Harder than diamond, but thin and ultralight graphene developed; Will it help build Space Elevator?

Nanomaterial to build Space Elevator is almost here

By applying pressure at the nanoscale with an indenter to two layers of graphene, each one-atom thick, CUNY researchers transformed the honeycombed graphene into a diamond-like material at room temperature. Ella Maru Studio

Researchers at City University of New York (CUNY) have developed a flexible and lightweight material from graphite called diamene which could transform into a diamond-like material when hit by bullets or hard objects.

This impenetrable material can be used to make wear-resistant, ultra-light bulletproof suits to withstand strong impacts. If developed as desired, it may bridge the gap scientists have been facing for over two decades to build a Space Elevator with strong but light nanotubes.

Researchers have developed this time two layers of graphene, a form of carbon graphite, which is one atom thick. The material transformed like a diamond during an impact at room temperature. In the past, they had tested graphite or a single atomic layer of graphene and created a very soft film. But this time, when the graphite film was exactly two layers thick, they realized that the material they created was extremely hard and stiffer than diamond.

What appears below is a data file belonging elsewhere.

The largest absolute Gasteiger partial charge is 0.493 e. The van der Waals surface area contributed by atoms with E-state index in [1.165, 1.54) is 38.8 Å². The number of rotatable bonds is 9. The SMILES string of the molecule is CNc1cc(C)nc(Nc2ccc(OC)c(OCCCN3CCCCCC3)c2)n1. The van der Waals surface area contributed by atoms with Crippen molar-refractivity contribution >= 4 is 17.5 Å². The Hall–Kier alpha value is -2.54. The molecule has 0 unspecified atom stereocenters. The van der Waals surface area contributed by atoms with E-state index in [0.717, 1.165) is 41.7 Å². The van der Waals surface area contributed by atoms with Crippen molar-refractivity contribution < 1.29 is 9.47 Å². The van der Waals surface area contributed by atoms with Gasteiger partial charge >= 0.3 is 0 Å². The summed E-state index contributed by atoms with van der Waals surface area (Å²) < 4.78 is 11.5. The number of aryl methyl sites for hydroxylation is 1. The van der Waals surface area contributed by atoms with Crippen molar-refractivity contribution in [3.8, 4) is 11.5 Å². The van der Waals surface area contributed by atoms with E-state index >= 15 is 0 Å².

Elisa Reido, professor of physics at the ASRC and the project's lead researcher said, "This is the thinnest film with the stiffness and hardness of diamond ever created."

Researchers say that the distinct arrangements of carbon atoms in graphite and diamond give them hardness, flexibility, and electrical conduction. New technologies have helped to manipulate the properties of graphite to acquire beneficial properties of a diamond under specific conditions, owing to its spin electronic properties.

Angelo Bongiorno, an associate professor of chemistry at CUNY College of Staten Island had developed the theory for creating diamene using computer simulations. The computer simulations at an atomic level found two potential outcomes when pressure is applied to the honeycomb layers of graphene. Atomic force microscopes were used to calculate the results of applied pressure.

The experiment found that graphite-to-diamond transition does not occur for more than two layers of graphene layers. The findings are published in the journal Nature Nanotechnology.

The researchers are currently working on methods to apply the graphite-to-diamond transition in two-dimensional materials. The researchers also aim to stabilize the transition in all temperatures and weather conditions. They also try to find further applications of the resulting materials.

This article was first published on December 23, 2017